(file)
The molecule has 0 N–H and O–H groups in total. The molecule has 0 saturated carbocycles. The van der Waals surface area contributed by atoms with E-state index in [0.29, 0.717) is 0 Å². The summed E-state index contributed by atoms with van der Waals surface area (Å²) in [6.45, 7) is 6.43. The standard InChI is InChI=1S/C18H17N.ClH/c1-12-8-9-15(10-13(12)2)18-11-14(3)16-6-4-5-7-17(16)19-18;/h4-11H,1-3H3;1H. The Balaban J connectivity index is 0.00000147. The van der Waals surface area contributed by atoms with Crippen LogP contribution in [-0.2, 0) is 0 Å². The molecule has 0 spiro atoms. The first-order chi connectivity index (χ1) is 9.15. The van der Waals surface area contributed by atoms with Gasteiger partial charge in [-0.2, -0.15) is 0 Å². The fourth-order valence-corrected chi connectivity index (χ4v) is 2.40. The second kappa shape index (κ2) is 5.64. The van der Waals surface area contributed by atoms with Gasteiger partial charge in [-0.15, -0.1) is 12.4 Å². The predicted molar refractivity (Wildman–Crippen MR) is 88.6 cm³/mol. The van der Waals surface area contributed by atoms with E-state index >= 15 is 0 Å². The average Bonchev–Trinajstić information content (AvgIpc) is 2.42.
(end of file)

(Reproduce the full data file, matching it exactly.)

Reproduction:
The molecule has 0 N–H and O–H groups in total. The molecule has 0 saturated carbocycles. The van der Waals surface area contributed by atoms with E-state index in [0.29, 0.717) is 0 Å². The summed E-state index contributed by atoms with van der Waals surface area (Å²) in [6.45, 7) is 6.43. The standard InChI is InChI=1S/C18H17N.ClH/c1-12-8-9-15(10-13(12)2)18-11-14(3)16-6-4-5-7-17(16)19-18;/h4-11H,1-3H3;1H. The Balaban J connectivity index is 0.00000147. The van der Waals surface area contributed by atoms with Crippen LogP contribution in [-0.2, 0) is 0 Å². The molecule has 0 spiro atoms. The first-order chi connectivity index (χ1) is 9.15. The van der Waals surface area contributed by atoms with Gasteiger partial charge in [-0.2, -0.15) is 0 Å². The fourth-order valence-corrected chi connectivity index (χ4v) is 2.40. The second kappa shape index (κ2) is 5.64. The van der Waals surface area contributed by atoms with Gasteiger partial charge in [-0.15, -0.1) is 12.4 Å². The predicted molar refractivity (Wildman–Crippen MR) is 88.6 cm³/mol. The van der Waals surface area contributed by atoms with E-state index >= 15 is 0 Å². The average Bonchev–Trinajstić information content (AvgIpc) is 2.42.